It is common to hear people make such comments as ‘ I am like this because my parents beat me to correct me’. This goes on beside the fact that more and more cases of child abuse  continue to be reported in the media.

Although there are some negative repercussions on the children who grow under institutional child care, what happy children like Nancy and Peter would have gone through outside these institutions of Child care is obviously a harsh environment. While such institutions strive to uphold protection of the rights of the child the society out there continuously resists them.

In  many schools corporal punishment has been taken as the means to yield high grades come end of year exams. In an open day at one of the leading schools in Central Uganda, parents were informed that ‘here we beat children who break the rules. If you do not want your child to be beaten, please take the child elsewhere’.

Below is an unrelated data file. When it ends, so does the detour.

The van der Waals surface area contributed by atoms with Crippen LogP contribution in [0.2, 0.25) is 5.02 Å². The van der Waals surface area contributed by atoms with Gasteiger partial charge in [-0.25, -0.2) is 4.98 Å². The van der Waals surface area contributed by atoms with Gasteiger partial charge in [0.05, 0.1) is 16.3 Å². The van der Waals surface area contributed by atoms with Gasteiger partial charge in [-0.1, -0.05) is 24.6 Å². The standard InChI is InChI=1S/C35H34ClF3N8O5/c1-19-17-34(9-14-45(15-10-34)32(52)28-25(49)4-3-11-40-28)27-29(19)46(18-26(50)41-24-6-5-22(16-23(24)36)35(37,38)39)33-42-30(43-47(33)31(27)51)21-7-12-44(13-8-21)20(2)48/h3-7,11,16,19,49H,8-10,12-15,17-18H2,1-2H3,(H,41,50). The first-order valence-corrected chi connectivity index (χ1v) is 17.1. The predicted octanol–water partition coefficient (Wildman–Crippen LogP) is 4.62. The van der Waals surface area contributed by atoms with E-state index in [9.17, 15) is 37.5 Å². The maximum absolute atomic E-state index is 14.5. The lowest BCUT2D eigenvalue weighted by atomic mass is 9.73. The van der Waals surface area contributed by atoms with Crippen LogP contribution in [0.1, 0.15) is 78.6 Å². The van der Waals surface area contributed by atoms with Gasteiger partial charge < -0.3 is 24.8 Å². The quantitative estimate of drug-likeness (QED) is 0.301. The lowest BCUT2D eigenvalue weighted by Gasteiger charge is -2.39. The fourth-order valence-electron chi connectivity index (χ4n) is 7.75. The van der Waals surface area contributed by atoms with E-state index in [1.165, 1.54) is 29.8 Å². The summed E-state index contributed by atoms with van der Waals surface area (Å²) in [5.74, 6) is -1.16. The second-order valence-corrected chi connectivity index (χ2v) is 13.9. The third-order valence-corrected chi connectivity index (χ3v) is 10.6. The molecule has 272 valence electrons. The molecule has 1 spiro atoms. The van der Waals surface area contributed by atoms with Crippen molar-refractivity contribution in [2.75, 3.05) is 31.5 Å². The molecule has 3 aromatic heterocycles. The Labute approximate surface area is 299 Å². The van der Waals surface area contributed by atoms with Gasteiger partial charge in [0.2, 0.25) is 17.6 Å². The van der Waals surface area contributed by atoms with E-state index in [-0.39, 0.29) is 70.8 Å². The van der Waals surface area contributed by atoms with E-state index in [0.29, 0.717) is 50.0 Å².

As the message was driven across, many parents at the meeting clapped and applauded.

Thirteen year old Caroline (not her real name) was a leading student in her primary school and landed in that school. But her first week was the most miserable. A teacher, angry with some noise makers in her class went on the rampage beating up each of them seriously. Her right hand was injured and she bled profusely. Although she had to go to the clinic for treatment, beyond that nothing was done to hold the teacher accountable for his criminal action of infringing bodily harm to the innocent child.

‘I could not write with my right hand for the whole week. I feel so bad because I was not even making any noise but the teacher just beat all of us like that. In our school, beating is the norm.’ she adds.